Science and Technology in India

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Written By RobertMaxfield

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The progress made in the field of Science and Technology in India today is enviable. The architect, Pt. Jawahar Lal Nehru had a vision, not merely of scientists and of laboratories, but of the broader horizons and its social relevance; of the unity between the community of scientists and scientific needs of the community and of the transformation functions of science in society.

We have laid much emphasis on the development of science and technology as a major instrument for achieving national goals of self-reliance and socioeconomic progress. The Scientific Policy Resolution adopted by our Parliament on March 4, 1958 laid stress on Government responsibility to secure for the people, the benefits from acquisition of scientific knowledge and practical application of research. The policy of the Government, is to encourage individuals and collective initiative for dissemination of knowledge and faster programmed to train scientific personnel to fulfill country’s needs in the diverse fields of agriculture, industry defense, education, space, information technology oceanography etc.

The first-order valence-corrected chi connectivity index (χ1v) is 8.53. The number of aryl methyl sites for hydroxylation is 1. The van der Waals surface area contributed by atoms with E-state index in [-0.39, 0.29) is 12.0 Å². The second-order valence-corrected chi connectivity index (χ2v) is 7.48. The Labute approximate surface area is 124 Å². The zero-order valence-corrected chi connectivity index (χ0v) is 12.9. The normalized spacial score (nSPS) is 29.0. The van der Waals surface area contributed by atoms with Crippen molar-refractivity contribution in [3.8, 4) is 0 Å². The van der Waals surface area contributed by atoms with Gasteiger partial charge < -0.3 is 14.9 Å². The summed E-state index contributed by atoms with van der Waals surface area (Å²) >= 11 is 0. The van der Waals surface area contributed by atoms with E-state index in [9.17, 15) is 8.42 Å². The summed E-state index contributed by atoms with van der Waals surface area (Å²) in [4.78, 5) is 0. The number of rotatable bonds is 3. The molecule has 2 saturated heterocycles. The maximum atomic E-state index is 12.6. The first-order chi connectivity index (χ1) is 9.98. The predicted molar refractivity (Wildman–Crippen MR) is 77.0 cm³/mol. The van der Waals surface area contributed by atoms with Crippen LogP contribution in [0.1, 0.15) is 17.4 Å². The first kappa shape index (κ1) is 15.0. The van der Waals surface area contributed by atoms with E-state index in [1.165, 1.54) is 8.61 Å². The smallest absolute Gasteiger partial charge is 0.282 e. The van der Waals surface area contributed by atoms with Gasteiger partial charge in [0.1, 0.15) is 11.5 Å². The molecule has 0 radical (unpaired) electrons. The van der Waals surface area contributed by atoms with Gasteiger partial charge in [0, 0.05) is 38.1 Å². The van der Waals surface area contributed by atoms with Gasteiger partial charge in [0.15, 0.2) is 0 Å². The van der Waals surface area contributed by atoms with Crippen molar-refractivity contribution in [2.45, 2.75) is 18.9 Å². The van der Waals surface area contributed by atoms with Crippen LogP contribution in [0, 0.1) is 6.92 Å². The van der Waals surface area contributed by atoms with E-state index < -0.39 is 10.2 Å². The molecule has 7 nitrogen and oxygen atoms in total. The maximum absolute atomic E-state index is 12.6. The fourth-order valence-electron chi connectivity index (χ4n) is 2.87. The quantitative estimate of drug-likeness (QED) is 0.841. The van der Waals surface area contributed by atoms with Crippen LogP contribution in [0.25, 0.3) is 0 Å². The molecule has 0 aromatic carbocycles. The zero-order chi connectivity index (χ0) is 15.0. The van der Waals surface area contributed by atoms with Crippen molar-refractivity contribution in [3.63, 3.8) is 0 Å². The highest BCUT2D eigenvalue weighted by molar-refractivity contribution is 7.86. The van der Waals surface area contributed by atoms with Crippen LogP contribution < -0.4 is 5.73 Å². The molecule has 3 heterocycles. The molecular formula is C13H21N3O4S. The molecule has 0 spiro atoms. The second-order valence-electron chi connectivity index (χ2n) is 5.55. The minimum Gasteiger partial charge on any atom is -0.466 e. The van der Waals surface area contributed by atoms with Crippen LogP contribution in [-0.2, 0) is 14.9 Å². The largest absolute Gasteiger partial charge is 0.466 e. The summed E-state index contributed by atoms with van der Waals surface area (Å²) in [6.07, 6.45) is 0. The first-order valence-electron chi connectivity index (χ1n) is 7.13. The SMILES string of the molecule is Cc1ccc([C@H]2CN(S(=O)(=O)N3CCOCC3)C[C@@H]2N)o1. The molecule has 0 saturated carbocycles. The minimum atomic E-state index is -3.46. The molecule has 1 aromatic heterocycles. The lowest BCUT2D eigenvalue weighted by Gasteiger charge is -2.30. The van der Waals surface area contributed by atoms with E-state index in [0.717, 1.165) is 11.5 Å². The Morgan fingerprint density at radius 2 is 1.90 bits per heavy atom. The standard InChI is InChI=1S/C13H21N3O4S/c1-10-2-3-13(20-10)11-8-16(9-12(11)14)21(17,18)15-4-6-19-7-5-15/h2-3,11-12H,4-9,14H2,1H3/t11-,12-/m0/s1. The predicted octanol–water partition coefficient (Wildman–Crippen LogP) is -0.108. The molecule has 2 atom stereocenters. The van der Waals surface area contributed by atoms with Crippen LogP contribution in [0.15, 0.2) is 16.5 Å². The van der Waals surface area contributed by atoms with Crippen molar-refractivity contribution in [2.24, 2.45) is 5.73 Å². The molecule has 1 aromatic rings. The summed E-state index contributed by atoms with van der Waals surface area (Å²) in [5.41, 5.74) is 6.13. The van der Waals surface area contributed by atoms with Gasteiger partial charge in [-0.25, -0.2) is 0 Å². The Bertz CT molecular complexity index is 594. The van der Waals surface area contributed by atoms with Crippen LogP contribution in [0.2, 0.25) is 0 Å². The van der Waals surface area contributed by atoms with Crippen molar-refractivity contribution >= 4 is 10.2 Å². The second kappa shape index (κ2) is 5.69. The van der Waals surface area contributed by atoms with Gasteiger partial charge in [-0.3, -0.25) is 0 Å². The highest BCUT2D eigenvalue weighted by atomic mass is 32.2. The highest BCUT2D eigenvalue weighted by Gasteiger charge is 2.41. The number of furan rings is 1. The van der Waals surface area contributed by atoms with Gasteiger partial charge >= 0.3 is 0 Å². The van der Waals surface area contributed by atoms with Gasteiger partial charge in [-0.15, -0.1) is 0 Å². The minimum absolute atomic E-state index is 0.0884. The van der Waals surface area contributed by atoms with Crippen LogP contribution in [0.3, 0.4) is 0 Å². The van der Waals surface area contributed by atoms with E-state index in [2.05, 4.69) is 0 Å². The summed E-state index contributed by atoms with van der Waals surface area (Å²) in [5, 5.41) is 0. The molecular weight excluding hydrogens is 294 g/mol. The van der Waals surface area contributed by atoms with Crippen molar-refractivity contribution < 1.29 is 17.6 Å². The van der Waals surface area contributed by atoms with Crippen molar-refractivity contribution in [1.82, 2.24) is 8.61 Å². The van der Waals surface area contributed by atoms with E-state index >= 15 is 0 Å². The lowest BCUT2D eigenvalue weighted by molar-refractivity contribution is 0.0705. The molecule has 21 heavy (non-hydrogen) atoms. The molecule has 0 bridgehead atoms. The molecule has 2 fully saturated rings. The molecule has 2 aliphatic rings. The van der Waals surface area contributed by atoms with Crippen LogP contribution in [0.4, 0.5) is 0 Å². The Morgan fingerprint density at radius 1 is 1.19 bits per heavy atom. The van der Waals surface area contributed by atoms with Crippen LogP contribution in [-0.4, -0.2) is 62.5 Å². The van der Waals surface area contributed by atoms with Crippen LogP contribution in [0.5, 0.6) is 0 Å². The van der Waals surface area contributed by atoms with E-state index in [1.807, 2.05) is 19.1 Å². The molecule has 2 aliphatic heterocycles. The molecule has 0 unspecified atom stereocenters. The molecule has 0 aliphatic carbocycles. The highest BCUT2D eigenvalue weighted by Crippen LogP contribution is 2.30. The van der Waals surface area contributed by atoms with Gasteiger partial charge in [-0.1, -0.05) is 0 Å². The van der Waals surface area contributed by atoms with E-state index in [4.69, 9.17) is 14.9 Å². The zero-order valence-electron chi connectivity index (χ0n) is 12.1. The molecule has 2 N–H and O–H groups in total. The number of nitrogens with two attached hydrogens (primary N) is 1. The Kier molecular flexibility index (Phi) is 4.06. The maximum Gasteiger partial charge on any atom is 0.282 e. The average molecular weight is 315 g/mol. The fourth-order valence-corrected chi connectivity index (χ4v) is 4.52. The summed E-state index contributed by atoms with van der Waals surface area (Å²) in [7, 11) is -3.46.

The contributions in scientific and technological research have induced a phenomenal transformation in Indian agriculture from subsistence level into commercial farming. India occupies a premier position amongst the oilseed producing countries of the world. Research efforts have been intensified to bring out crop varieties tolerant to drought conditions, resistant to pests and diseased and responsive to the use of agriculture, its capacity to withstand droughts and natural calamities and the near attainment of the goal of food self sufficiency by the country are the tributes to the untiring efforts of the agricultural scientists as well as millions of farmers with progressing thought.